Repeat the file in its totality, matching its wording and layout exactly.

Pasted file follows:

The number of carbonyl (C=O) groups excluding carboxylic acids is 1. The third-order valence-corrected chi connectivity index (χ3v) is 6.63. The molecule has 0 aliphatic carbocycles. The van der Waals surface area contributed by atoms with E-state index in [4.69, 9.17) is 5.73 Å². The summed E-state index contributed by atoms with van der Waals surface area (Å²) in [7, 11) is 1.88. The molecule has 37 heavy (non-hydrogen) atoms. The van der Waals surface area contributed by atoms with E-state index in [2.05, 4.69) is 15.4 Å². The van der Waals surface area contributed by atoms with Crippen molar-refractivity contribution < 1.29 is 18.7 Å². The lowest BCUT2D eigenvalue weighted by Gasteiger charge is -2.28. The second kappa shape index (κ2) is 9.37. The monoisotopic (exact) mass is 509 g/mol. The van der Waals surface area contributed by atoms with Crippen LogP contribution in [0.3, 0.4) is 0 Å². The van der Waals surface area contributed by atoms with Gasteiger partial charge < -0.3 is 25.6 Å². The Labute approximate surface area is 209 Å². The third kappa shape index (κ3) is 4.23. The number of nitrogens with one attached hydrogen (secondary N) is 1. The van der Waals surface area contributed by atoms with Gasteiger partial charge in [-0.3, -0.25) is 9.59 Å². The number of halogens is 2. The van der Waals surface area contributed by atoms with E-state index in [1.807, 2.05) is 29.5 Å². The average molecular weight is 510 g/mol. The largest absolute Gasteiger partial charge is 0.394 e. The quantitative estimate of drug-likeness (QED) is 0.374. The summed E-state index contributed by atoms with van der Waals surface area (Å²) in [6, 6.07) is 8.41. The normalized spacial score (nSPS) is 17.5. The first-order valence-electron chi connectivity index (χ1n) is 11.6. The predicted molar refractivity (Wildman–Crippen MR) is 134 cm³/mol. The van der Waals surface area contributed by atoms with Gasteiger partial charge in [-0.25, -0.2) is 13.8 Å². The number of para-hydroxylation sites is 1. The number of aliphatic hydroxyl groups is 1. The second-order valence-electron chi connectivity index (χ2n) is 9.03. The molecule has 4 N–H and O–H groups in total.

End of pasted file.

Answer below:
The number of carbonyl (C=O) groups excluding carboxylic acids is 1. The third-order valence-corrected chi connectivity index (χ3v) is 6.63. The molecule has 0 aliphatic carbocycles. The van der Waals surface area contributed by atoms with E-state index in [4.69, 9.17) is 5.73 Å². The summed E-state index contributed by atoms with van der Waals surface area (Å²) in [7, 11) is 1.88. The molecule has 37 heavy (non-hydrogen) atoms. The van der Waals surface area contributed by atoms with E-state index in [2.05, 4.69) is 15.4 Å². The van der Waals surface area contributed by atoms with Crippen molar-refractivity contribution < 1.29 is 18.7 Å². The lowest BCUT2D eigenvalue weighted by Gasteiger charge is -2.28. The second kappa shape index (κ2) is 9.37. The monoisotopic (exact) mass is 509 g/mol. The van der Waals surface area contributed by atoms with Crippen LogP contribution in [0.3, 0.4) is 0 Å². The van der Waals surface area contributed by atoms with Gasteiger partial charge < -0.3 is 25.6 Å². The Labute approximate surface area is 209 Å². The third kappa shape index (κ3) is 4.23. The number of nitrogens with one attached hydrogen (secondary N) is 1. The van der Waals surface area contributed by atoms with Gasteiger partial charge in [-0.3, -0.25) is 9.59 Å². The number of halogens is 2. The van der Waals surface area contributed by atoms with E-state index in [1.807, 2.05) is 29.5 Å². The average molecular weight is 510 g/mol. The largest absolute Gasteiger partial charge is 0.394 e. The quantitative estimate of drug-likeness (QED) is 0.374. The summed E-state index contributed by atoms with van der Waals surface area (Å²) in [6, 6.07) is 8.41. The normalized spacial score (nSPS) is 17.5. The first-order valence-electron chi connectivity index (χ1n) is 11.6. The predicted molar refractivity (Wildman–Crippen MR) is 134 cm³/mol. The van der Waals surface area contributed by atoms with Gasteiger partial charge in [-0.25, -0.2) is 13.8 Å². The number of para-hydroxylation sites is 1. The number of aliphatic hydroxyl groups is 1. The second-order valence-electron chi connectivity index (χ2n) is 9.03. The molecule has 4 N–H and O–H groups in total.